This blog post outlines the opportunities that a CAP-enabled chatbot can provide for public warning within the context of increased disaster risk.
The 19th to the 21st of September our partner, Everbridge, co-hosted the Common Alerting Protocol (CAP) workshop with Alert-Hub.org CIC in Amsterdam, the Netherlands. This workshop was free of charge, and provided an opportunity for NGOs, commercial firms, technical staff, government officials, and other interested parties to learn more about emergency alerting as enabled by the CAP standard and discuss common issues.
What is CAP?
According to the website of OASIS, the Common Alerting Protocol (CAP) is a general format in which hazard emergency alerts and public warning messages can be exchanged via different networks. The CAP standard ensures that warning messages are consistent and effective and can therefore be disseminated simultaneously over many different warning systems. The content of the message itself is based on a template, which is the result of a compilation of best practices identified in academia and from real-life experiences.
What role can ENGAGE have?
Rachele Gianfranchi and Koen Vogel presented their work on a CAP-enabled chatbot prototype and posed the question: “How can we innovate and bring modern technology tools such as machine learning as a service to the community?”
In this day and age, vulnerability related to climate change and disaster risk is more prominent than ever. As a result, the European Electronic Communications Code (EECC) Article 110 requires all EU countries to operate a public warning system that can send geo-targeted emergency alerts to all mobile phone users located within the affected hazard area. Building off of these two points, Rachele and Koen discussed ways that the chatbot could streamline and simplify emergency response.
The chatbot itself is based on a blueprint developed by ENGAGE researchers Bruria Adini and Nathan Stolero from Tel Aviv University and could be used in the context of public warning to help alleviate the potential overload of call centres when an emergency occurs. For example, if a fire were to occur and an individual was far enough away from the affected area to not be in immediate danger but still wanted information, they could utilize the chatbot to receive tailored and contextual information without needing to call emergency services.
How would it work?
When an emergency or a hazard occurs, public and governmental agencies send out an alert through public warning platforms. When the message is received on the mobile phone of individuals in the affected area, they would not only receive information on the hazard’s location and instructions through the CAP protocol, but they would also receive a URL which would direct them to the chatbot server. At this point, individuals could ask questions, such as “How close is the hazard to me”, and “What steps should I take?”. Through Artificial Intelligence, the chatbot can give tailored answers about the active emergency, stored in CAP format. On top of this, the chatbot also provides accessibility features to accommodate civilians with impairments.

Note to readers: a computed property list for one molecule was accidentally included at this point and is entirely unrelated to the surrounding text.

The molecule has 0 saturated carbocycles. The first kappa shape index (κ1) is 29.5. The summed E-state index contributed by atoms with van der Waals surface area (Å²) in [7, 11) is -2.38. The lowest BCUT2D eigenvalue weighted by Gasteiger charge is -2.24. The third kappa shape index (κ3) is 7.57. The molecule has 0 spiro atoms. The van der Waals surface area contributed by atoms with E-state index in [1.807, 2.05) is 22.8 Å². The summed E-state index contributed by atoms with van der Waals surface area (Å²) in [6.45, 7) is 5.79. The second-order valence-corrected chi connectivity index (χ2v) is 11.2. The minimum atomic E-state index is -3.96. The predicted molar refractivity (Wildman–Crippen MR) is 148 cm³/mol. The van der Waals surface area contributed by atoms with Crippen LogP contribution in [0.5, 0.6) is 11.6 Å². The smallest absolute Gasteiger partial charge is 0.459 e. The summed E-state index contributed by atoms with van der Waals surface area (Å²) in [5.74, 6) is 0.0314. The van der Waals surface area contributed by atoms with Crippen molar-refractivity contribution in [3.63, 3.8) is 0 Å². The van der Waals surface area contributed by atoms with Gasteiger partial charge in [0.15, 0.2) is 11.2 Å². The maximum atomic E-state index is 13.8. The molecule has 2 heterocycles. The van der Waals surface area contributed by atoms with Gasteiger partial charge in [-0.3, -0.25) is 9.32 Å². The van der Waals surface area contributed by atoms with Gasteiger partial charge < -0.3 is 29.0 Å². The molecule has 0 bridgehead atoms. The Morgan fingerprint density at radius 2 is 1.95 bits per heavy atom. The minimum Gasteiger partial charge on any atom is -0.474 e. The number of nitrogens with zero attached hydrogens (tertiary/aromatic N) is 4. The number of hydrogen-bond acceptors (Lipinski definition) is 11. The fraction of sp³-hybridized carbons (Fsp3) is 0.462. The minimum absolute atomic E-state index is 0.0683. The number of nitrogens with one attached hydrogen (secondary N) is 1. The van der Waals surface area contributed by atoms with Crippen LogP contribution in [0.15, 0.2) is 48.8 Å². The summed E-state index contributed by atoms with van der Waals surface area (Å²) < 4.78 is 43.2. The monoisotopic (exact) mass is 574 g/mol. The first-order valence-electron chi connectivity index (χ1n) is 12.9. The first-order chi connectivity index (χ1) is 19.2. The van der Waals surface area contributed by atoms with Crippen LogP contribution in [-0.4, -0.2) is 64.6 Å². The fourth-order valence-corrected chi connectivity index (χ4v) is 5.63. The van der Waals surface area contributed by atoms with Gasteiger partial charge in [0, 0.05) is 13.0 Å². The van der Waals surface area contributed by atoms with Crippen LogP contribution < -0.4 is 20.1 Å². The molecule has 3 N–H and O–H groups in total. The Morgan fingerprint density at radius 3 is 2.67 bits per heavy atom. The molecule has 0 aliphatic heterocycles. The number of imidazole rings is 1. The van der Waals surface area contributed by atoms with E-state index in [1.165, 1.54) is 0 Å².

By providing such information to the public, a chatbot could promote the development of resilient communities as opposed to reliant communities, equipping the public with the instructions and guidance that they need in order to make informed decisions regarding the situation, and rendering them better prepared for future emergencies. The chatbot also provides an opportunity for government and public agencies to examine how well their disaster management strategies are working, as the responses and questions that individuals ask to the chatbot can be recorded and analyzed.
What are the next steps in the future of this chatbot?
The ENGAGE project will implement an exercise in Norway that will simulate a landslide- in particular, how this event will impact critical infrastructure- in which the chatbot will be tested. The exercise will take place in 2023.
You can read more about the chatbot and its’ development on our blog post, which talks about the role a chatbot can play as a first responder. The prototype can be seen in more detail on it’s website.
Authors: Alexandra Olson (EENA) and Koen Vogel (Everbridge)